A TIGHT CORDON: When Phil Smucker heard that US forces had raided a nomad village outside Khost, Afghanistan, he raced out to see how things were going. The US commandos were just lifting off, but the nomads gave him a detailed report of the episode. Apparently everyone - including the temporary detainees - were well treated. But the sheep herders complained that the US forces had cut them no slack over the past 48 hours. "When our herders tried to cross over the hills to relieve themselves out of the sight of their womenfolk, the US commandos dove out of the long grass and tackled them," a village elder told Phil.
No one had seen Osama bin Laden in the village, which is in the southern foothills of Tora Bora. "But," Phil says, "a village elder chuckled at my question about the Al Qaeda chief: 'I hear he is a good man, a holy warrior, but I'm not sure if he is a man or an angel.' The headman, stroking his long, white beard, admitted that 'hundreds of Arabs' had passed through the village in December. He added: 'We pointed them in the direction of Pakistan and sent them on their way. What else could we do?' "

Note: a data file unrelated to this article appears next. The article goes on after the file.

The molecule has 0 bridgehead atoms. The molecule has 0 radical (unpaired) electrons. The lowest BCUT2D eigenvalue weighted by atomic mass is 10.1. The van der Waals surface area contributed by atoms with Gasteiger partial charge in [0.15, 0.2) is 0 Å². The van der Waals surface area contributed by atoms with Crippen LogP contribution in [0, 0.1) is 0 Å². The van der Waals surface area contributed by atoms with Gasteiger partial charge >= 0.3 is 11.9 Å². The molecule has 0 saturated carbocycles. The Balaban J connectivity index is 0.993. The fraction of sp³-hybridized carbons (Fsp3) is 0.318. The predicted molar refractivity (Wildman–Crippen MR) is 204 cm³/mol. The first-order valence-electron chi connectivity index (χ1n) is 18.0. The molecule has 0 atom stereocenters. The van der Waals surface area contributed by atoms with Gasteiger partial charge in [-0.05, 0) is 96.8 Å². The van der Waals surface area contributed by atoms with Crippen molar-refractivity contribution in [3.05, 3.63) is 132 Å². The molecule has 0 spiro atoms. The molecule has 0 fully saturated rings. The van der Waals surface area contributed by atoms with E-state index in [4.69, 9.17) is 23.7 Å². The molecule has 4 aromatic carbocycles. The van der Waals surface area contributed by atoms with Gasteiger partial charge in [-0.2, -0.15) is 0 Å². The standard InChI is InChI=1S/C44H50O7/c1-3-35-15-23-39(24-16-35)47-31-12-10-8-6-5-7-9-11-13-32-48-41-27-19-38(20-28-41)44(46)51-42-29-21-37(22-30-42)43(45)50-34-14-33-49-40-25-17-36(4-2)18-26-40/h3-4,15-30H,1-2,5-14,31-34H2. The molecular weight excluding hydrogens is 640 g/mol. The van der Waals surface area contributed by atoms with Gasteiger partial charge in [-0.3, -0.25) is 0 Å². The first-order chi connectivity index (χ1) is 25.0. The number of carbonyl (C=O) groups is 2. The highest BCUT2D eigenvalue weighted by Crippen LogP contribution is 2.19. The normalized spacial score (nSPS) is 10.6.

EUROPE COMPARISON SHOPS: The dawn of the euro currency is removing the last vestiges of fog obscuring the vastly different prices for goods across Europe.
Now, with only one currency for 12 countries, The Associated Press reports that a can of Coca-Cola costs only 33 euro cents at a Madrid supermarket. But it costs 50 cents in Brussels, 56 cents in Dublin, 76 cents in Paris and 1.03 euros in Helsinki. (One euro is worth about 89 US cents)
In Belgium, the no-frills version of the Volkswagen Golf costs 12,159 euros. The price jumps to 15,827 euros in Finland before value-added tax is included.
By making comparisons easier, it is hoped, the euro will increase competition and push prices down in the long term. Still, some of the price differences are caused by national taxes and local regulations.